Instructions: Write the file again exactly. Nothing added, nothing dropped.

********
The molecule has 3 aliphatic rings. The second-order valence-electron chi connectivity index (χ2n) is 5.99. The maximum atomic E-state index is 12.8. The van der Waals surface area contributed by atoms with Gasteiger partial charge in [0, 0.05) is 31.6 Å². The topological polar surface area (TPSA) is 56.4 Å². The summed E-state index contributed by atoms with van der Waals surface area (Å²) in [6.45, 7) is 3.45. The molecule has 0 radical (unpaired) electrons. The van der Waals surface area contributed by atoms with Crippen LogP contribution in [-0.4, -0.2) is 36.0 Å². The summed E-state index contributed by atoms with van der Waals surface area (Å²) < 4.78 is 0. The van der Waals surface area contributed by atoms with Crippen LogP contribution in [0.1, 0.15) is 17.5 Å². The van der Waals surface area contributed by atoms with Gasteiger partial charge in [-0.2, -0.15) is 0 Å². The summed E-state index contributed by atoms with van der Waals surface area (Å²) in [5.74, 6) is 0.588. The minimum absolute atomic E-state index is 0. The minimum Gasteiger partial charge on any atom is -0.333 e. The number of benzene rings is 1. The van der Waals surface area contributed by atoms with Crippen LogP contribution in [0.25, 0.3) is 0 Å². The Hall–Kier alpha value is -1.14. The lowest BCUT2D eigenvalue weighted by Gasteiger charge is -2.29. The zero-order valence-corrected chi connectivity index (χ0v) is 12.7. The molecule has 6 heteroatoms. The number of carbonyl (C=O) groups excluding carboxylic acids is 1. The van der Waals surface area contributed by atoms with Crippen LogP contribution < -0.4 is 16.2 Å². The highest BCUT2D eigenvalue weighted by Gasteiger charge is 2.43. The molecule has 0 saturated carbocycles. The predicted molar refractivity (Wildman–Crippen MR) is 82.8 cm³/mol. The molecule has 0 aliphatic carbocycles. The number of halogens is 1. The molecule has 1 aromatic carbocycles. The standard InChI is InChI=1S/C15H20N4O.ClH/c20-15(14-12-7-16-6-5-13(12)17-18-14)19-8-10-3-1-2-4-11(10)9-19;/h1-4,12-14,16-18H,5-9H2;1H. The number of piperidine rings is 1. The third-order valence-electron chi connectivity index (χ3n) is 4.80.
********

The molecule has 3 aliphatic rings. The second-order valence-electron chi connectivity index (χ2n) is 5.99. The maximum atomic E-state index is 12.8. The van der Waals surface area contributed by atoms with Gasteiger partial charge in [0, 0.05) is 31.6 Å². The topological polar surface area (TPSA) is 56.4 Å². The summed E-state index contributed by atoms with van der Waals surface area (Å²) in [6.45, 7) is 3.45. The molecule has 0 radical (unpaired) electrons. The van der Waals surface area contributed by atoms with Crippen LogP contribution in [-0.4, -0.2) is 36.0 Å². The summed E-state index contributed by atoms with van der Waals surface area (Å²) < 4.78 is 0. The van der Waals surface area contributed by atoms with Crippen LogP contribution in [0.1, 0.15) is 17.5 Å². The van der Waals surface area contributed by atoms with Gasteiger partial charge in [-0.2, -0.15) is 0 Å². The summed E-state index contributed by atoms with van der Waals surface area (Å²) in [5.74, 6) is 0.588. The minimum absolute atomic E-state index is 0. The minimum Gasteiger partial charge on any atom is -0.333 e. The number of benzene rings is 1. The van der Waals surface area contributed by atoms with Crippen LogP contribution in [0.25, 0.3) is 0 Å². The Hall–Kier alpha value is -1.14. The lowest BCUT2D eigenvalue weighted by Gasteiger charge is -2.29. The zero-order valence-corrected chi connectivity index (χ0v) is 12.7. The molecule has 6 heteroatoms. The number of carbonyl (C=O) groups excluding carboxylic acids is 1. The van der Waals surface area contributed by atoms with Crippen LogP contribution < -0.4 is 16.2 Å². The highest BCUT2D eigenvalue weighted by Gasteiger charge is 2.43. The molecule has 0 saturated carbocycles. The predicted molar refractivity (Wildman–Crippen MR) is 82.8 cm³/mol. The molecule has 0 aliphatic carbocycles. The number of halogens is 1. The molecule has 1 aromatic carbocycles. The standard InChI is InChI=1S/C15H20N4O.ClH/c20-15(14-12-7-16-6-5-13(12)17-18-14)19-8-10-3-1-2-4-11(10)9-19;/h1-4,12-14,16-18H,5-9H2;1H. The number of piperidine rings is 1. The third-order valence-electron chi connectivity index (χ3n) is 4.80.